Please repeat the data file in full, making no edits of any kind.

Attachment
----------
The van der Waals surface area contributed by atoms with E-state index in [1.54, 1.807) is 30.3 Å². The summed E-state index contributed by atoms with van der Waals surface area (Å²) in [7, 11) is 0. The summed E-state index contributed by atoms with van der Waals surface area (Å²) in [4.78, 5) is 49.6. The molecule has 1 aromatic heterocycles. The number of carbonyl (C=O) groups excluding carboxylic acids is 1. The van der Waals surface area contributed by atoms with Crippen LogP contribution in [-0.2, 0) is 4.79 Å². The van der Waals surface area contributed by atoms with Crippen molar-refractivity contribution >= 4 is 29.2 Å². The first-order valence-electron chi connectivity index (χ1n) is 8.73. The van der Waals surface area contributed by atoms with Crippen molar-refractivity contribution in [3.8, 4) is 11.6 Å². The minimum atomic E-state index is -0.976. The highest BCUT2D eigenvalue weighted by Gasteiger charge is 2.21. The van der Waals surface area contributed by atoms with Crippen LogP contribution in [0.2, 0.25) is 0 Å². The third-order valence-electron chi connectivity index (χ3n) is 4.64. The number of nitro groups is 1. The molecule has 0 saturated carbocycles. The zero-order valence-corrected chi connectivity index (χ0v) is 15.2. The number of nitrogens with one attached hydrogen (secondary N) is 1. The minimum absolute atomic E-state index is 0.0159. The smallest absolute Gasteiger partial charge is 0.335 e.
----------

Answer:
The van der Waals surface area contributed by atoms with E-state index in [1.54, 1.807) is 30.3 Å². The summed E-state index contributed by atoms with van der Waals surface area (Å²) in [7, 11) is 0. The summed E-state index contributed by atoms with van der Waals surface area (Å²) in [4.78, 5) is 49.6. The molecule has 1 aromatic heterocycles. The number of carbonyl (C=O) groups excluding carboxylic acids is 1. The van der Waals surface area contributed by atoms with Crippen LogP contribution in [-0.2, 0) is 4.79 Å². The van der Waals surface area contributed by atoms with Crippen molar-refractivity contribution >= 4 is 29.2 Å². The first-order valence-electron chi connectivity index (χ1n) is 8.73. The van der Waals surface area contributed by atoms with Crippen molar-refractivity contribution in [3.8, 4) is 11.6 Å². The minimum atomic E-state index is -0.976. The highest BCUT2D eigenvalue weighted by Gasteiger charge is 2.21. The van der Waals surface area contributed by atoms with Crippen LogP contribution in [0.2, 0.25) is 0 Å². The third-order valence-electron chi connectivity index (χ3n) is 4.64. The number of nitro groups is 1. The molecule has 0 saturated carbocycles. The zero-order valence-corrected chi connectivity index (χ0v) is 15.2. The number of nitrogens with one attached hydrogen (secondary N) is 1. The minimum absolute atomic E-state index is 0.0159. The smallest absolute Gasteiger partial charge is 0.335 e.